The transfer of phenotypes from one individual to another is a fundamental aspect of biology. In addition to traditional nucleic acid-based genetic determinants, unique proteins known as prions can also act as elements of inheritance, infectivity, and disease. Nucleic acids and proteins encode genetic information in distinct ways, either in the sequence of bases in DNA or RNA or in the three dimensional structure of the polypeptide chain. Given these differences in the nature of the genetic repository, the mechanisms underlying the transmission of nucleic acid-based and protein-based phenotypes are necessarily distinct. While the appearance, persistence and transfer of nucleic acid determinants require the synthesis of new polymers, recent studies indicate that prions are propagated through dynamic transitions in the structure of existing protein.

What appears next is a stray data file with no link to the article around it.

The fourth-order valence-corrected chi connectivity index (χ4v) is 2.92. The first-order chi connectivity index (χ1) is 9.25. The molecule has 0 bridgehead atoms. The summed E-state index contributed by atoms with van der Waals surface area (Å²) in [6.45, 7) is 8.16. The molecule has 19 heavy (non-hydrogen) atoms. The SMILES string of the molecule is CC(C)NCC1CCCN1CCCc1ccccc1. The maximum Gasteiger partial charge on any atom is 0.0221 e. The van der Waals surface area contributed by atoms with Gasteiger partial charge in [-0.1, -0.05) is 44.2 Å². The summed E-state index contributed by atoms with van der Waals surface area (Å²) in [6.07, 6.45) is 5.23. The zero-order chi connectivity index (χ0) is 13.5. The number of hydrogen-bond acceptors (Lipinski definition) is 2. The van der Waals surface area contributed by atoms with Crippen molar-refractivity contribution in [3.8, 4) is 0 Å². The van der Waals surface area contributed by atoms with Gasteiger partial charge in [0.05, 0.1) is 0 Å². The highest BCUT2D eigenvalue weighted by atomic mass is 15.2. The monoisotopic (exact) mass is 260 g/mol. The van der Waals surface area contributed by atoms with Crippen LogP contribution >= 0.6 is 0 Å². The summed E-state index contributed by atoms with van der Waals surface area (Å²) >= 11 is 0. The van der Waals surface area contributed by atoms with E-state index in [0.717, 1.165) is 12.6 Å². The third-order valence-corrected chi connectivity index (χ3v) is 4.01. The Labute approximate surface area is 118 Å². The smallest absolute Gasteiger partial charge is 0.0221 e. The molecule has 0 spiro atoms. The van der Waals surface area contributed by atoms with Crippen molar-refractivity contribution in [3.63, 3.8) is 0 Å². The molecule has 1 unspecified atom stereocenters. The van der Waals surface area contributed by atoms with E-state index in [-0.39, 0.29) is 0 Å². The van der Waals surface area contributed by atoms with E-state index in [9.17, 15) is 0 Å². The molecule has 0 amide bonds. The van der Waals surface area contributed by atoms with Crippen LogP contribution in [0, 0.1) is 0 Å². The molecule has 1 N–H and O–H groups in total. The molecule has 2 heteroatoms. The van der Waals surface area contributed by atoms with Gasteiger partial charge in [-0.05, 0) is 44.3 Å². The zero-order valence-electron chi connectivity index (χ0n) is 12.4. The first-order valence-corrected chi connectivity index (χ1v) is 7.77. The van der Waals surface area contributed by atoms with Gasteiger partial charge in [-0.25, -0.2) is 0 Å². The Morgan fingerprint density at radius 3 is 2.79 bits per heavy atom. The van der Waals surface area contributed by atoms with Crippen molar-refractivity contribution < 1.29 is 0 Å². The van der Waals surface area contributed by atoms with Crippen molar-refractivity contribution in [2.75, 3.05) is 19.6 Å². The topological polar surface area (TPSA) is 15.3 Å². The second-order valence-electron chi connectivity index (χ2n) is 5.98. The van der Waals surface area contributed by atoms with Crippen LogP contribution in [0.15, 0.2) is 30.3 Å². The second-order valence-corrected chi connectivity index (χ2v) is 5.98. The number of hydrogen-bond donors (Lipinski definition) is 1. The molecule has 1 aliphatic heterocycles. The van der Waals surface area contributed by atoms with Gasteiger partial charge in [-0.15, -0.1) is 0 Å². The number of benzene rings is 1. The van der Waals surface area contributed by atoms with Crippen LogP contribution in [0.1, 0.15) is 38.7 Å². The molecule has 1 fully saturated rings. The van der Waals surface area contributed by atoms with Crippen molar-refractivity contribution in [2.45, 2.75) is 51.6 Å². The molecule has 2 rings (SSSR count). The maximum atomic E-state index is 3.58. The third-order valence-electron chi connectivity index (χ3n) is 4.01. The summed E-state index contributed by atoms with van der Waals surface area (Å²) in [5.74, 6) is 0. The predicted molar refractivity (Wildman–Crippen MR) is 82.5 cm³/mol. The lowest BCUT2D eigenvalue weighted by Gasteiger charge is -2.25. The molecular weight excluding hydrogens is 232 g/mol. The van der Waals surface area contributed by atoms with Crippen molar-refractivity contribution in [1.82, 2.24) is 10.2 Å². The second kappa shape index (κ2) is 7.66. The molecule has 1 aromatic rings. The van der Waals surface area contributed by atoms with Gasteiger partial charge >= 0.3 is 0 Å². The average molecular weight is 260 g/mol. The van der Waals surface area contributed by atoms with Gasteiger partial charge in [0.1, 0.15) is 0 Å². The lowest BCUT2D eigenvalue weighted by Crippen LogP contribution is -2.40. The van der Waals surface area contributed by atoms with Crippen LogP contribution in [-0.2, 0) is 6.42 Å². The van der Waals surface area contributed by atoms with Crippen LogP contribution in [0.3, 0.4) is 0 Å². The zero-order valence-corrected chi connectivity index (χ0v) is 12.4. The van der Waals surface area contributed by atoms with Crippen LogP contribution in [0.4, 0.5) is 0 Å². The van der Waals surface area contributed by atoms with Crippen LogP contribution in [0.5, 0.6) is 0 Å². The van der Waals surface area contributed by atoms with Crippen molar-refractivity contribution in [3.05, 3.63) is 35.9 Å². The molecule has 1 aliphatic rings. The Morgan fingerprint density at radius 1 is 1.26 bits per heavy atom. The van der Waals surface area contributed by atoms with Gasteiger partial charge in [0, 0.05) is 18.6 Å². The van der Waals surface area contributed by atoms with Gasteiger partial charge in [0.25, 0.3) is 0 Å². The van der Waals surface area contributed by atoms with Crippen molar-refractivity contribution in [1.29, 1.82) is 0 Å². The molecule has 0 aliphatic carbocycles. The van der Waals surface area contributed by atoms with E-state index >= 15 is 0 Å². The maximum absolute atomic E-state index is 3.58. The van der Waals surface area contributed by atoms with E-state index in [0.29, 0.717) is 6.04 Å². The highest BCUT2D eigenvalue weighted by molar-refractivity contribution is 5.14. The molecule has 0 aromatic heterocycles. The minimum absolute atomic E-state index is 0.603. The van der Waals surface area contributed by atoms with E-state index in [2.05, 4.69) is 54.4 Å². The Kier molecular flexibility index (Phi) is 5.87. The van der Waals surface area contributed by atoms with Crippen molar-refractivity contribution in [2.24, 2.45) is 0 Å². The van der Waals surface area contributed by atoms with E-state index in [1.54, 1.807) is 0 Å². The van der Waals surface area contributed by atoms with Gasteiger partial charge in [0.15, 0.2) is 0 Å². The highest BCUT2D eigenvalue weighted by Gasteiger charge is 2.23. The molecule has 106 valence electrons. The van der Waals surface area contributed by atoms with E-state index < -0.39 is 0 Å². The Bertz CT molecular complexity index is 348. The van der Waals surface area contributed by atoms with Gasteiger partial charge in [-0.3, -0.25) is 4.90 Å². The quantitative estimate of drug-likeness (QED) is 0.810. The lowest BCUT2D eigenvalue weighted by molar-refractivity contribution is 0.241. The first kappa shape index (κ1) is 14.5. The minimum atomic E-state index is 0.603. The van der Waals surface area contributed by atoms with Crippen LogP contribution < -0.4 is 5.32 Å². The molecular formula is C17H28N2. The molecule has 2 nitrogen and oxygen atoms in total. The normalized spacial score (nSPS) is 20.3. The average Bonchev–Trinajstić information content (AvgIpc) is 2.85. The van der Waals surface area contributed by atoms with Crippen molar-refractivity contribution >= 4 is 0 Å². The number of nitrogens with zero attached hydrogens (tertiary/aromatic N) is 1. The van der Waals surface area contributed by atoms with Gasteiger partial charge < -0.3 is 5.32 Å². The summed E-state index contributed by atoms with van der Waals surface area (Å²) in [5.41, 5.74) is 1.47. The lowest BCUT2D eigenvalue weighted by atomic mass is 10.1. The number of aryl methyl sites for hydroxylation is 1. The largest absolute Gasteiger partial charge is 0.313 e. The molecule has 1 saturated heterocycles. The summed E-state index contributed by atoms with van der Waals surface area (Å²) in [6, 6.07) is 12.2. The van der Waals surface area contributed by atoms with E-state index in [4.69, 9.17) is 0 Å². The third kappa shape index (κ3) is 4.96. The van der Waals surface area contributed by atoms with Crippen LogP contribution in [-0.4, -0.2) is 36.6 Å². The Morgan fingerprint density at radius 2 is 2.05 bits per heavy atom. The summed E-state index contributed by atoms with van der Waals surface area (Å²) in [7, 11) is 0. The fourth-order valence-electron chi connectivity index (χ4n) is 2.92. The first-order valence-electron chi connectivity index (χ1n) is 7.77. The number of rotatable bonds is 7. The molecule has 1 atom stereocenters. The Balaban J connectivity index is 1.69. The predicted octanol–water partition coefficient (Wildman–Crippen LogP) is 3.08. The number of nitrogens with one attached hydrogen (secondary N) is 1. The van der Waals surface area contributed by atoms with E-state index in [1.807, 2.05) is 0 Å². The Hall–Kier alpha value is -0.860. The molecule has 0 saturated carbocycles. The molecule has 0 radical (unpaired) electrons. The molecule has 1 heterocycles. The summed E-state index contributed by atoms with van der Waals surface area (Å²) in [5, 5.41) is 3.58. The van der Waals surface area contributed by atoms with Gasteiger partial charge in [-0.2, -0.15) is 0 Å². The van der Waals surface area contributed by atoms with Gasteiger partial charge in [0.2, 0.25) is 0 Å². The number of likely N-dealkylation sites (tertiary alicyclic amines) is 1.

|Original language||English (US)|
|Number of pages||8|
|Publication status||Published - Jan 2007|
ASJC Scopus subject areas
- Cell Biology
- Infectious Diseases
- Cellular and Molecular Neuroscience